The combination of individual data that reflect different aspects of human behaviour with the availability of spatial coordinates to geographically locate such activity poses important opportunities to applied urban and regional research. The individual nature has already been mentioned; these data are not only highly detailed in space, but also in time. The large volume generated by these sources and the high frequency with which they are updated means they can be understood as a stream of data in real time rather than as snapshots over periods. This represents a leap forward when compared to the frequency at which other traditional sources are published (e.g. ten years in the case of most censuses). It also has a remarkable potential to inform models with intensive data requirements, such as time geography approaches à-la-Hägerstrand as remarked in Sui (2012), or to bring insight in situations where there is severe lack of traditional data but the degree of pervasiveness for mobile technologies is large, such as developing countries5 . This degree of detail and scope allows for a fresh approach that is likely to bring new answers to traditional lognstanding questions in the Regional Science and urban literatures, such as commuting or aggomeration economies, for example. In fact, the picture that best describes these sources of data is that of an incredibly detailed lens through which to look at cities. This new capability may represent a shift in urban research in a way that, as Lohr (2012) suggests, is akin to the invention of the microscope four centuries ago.

Although very promising, the scientific use of data of this nature for urban purposes is still at a very early stage. The first explorations into its potentials do not come from traditional urban and regional fields but from computer science researchers. The emerging field of Computational Social Science (Lazer et al.2009) and, in particular, that of “urban computing” (Cranshaw et al.2012), of which good examples are Ratti et al. (2010), Cranshaw et al. (2010), Cheng et al. (2011) or Noulas et al. (2011), is at the forefront. Mostly due to differences in traditions, backgrounds and interests, these studies set an emphasis on the computing side rather than on the urban one. In particular, this is reflected on a combination of expertise from computer science and engineering to study cities. In the next section, I cover in more detail one of its most prominent illustrations as a case of use of this sources of data.

2.1 The Livehoods project

Source: Screenshot captured from on September 10th., 2012.

Figure 1: Example of livehood in New York City

“(T)he ’character’ of an urban area is defined not just by the types of places found there, but also by the people that choose to make that area part of their daily life” (Cranshaw et al.2012). That is the main motivation behind the Livehoods project ( The project aims at drawing the boundaries of what are called livehoods, areas of similar character within a city. Unlike static administrative neighborhoods, the livehoods re-define cities based on the habits of people who live there.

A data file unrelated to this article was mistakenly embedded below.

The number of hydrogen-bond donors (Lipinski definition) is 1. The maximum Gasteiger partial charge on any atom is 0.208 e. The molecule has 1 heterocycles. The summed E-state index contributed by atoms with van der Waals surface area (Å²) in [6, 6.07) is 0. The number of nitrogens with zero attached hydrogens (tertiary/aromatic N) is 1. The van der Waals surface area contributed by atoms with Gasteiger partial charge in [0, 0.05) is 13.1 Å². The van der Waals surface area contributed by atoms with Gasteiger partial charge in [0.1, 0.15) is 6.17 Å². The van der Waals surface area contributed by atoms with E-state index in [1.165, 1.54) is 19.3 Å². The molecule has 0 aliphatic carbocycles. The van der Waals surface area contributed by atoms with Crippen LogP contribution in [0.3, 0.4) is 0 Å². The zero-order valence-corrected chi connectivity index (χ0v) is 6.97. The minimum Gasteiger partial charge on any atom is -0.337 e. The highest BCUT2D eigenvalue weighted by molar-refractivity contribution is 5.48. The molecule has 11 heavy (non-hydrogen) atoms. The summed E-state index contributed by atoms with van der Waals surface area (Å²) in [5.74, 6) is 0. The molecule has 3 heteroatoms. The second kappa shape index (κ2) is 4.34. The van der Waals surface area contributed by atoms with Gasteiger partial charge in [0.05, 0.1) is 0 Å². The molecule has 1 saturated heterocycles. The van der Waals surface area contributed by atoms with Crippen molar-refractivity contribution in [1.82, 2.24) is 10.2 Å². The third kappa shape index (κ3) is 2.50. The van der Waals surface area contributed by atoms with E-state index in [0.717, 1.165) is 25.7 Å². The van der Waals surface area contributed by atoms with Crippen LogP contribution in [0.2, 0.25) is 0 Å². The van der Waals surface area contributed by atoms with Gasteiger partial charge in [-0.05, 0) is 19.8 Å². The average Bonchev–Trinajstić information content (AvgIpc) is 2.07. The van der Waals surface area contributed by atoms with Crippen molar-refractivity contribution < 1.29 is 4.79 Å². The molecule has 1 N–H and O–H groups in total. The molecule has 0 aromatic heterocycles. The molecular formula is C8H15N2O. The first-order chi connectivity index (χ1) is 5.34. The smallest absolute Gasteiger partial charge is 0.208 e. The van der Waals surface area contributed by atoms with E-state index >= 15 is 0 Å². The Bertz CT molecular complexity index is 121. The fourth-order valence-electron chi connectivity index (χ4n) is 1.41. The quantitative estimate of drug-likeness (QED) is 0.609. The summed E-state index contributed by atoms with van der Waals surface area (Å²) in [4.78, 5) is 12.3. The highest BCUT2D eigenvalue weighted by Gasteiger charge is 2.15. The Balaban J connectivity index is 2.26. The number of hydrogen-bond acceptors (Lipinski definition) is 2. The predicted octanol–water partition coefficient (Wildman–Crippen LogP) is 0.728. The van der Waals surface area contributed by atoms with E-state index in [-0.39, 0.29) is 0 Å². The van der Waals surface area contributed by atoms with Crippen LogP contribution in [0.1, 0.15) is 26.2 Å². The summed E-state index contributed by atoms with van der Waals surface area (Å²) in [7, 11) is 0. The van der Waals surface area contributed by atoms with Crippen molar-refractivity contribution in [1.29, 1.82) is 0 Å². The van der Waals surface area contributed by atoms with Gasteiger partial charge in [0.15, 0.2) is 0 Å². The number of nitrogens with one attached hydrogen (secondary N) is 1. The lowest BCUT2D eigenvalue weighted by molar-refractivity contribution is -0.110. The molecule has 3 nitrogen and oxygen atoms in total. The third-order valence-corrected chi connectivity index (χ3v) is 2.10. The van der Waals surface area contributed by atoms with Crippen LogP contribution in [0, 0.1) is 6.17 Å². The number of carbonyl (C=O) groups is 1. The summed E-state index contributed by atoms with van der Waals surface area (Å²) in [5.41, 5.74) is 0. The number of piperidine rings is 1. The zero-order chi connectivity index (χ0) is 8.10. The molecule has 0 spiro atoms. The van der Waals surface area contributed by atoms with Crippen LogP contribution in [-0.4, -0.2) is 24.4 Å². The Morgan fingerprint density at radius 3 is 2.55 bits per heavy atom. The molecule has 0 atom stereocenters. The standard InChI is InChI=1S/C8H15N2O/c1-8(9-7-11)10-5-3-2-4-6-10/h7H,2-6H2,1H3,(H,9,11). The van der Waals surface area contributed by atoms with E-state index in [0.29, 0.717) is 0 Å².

The delineation relies heavily on data from Foursquare, a location-sharing service in which users can instantly broadcast their location from their smart device in what is termed a checkin. Leveraging a database of about 18 million checkin’s of many users, the researchers use machine learning techniques to cluster venues based on the users that frequent them. Applying an explicit rule of geographic proximity, the result is the livehoods: subsets of a city whose establishments (restaurants, bars, bookstores, stations, etc.) have a similar clientele or, in other words, where people who go to one of their venues also go very often to the other ones.

The project is a good example of use of the data sources covered in this section to increase our understanding of cities. Neighborhood delineation has been a challenge for urban social sciences (see, for example, Rey et al.2011). Taking adavantage of the fine spatial and temporal granularity, as well as its ready availability online (the entire database was scraped from public posts pushed to tweets), the researchers are able to obtain urban pictures that would not be feasible with traditional methods such as surveys, and to gain insight on how the social component can be measured and captured providing, in this case, a different view on the neighborhood construct than it was available before. This is however only one among many other possible uses that urban scientists could find for these kind of data. Alternatively, the project is a good case to hint at how the output of its analysis could be incorporated in other studies. For instance, once constructred, the livehoods could be used as the main units of analysis, in an effort to capture the most accurate unit of analysis and avoid the so-called modifiable areal unit problem (MAUP, Openshaw and Taylor1981).

3 Businesses moving online (and creating data in the process)